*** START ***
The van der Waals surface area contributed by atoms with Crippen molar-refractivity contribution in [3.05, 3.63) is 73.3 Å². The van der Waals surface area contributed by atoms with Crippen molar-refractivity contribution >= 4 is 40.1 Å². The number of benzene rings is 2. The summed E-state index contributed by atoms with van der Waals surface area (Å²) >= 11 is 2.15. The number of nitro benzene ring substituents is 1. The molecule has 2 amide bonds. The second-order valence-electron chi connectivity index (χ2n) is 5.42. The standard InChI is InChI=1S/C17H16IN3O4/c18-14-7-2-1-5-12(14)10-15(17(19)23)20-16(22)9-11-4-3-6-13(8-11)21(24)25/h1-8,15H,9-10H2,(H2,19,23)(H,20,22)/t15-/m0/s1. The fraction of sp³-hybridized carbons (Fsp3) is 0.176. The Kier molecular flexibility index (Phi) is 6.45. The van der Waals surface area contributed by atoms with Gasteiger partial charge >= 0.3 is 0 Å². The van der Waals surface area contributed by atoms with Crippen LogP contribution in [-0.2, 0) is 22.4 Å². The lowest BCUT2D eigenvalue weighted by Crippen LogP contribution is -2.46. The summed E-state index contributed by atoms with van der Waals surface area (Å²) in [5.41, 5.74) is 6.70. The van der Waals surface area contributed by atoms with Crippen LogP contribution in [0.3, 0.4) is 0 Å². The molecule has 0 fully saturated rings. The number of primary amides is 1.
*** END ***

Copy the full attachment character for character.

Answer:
The van der Waals surface area contributed by atoms with Crippen molar-refractivity contribution in [3.05, 3.63) is 73.3 Å². The van der Waals surface area contributed by atoms with Crippen molar-refractivity contribution >= 4 is 40.1 Å². The number of benzene rings is 2. The summed E-state index contributed by atoms with van der Waals surface area (Å²) >= 11 is 2.15. The number of nitro benzene ring substituents is 1. The molecule has 2 amide bonds. The second-order valence-electron chi connectivity index (χ2n) is 5.42. The standard InChI is InChI=1S/C17H16IN3O4/c18-14-7-2-1-5-12(14)10-15(17(19)23)20-16(22)9-11-4-3-6-13(8-11)21(24)25/h1-8,15H,9-10H2,(H2,19,23)(H,20,22)/t15-/m0/s1. The fraction of sp³-hybridized carbons (Fsp3) is 0.176. The Kier molecular flexibility index (Phi) is 6.45. The van der Waals surface area contributed by atoms with Gasteiger partial charge >= 0.3 is 0 Å². The van der Waals surface area contributed by atoms with Crippen LogP contribution in [-0.2, 0) is 22.4 Å². The lowest BCUT2D eigenvalue weighted by Crippen LogP contribution is -2.46. The summed E-state index contributed by atoms with van der Waals surface area (Å²) in [5.41, 5.74) is 6.70. The van der Waals surface area contributed by atoms with Crippen LogP contribution in [0.3, 0.4) is 0 Å². The molecule has 0 fully saturated rings. The number of primary amides is 1.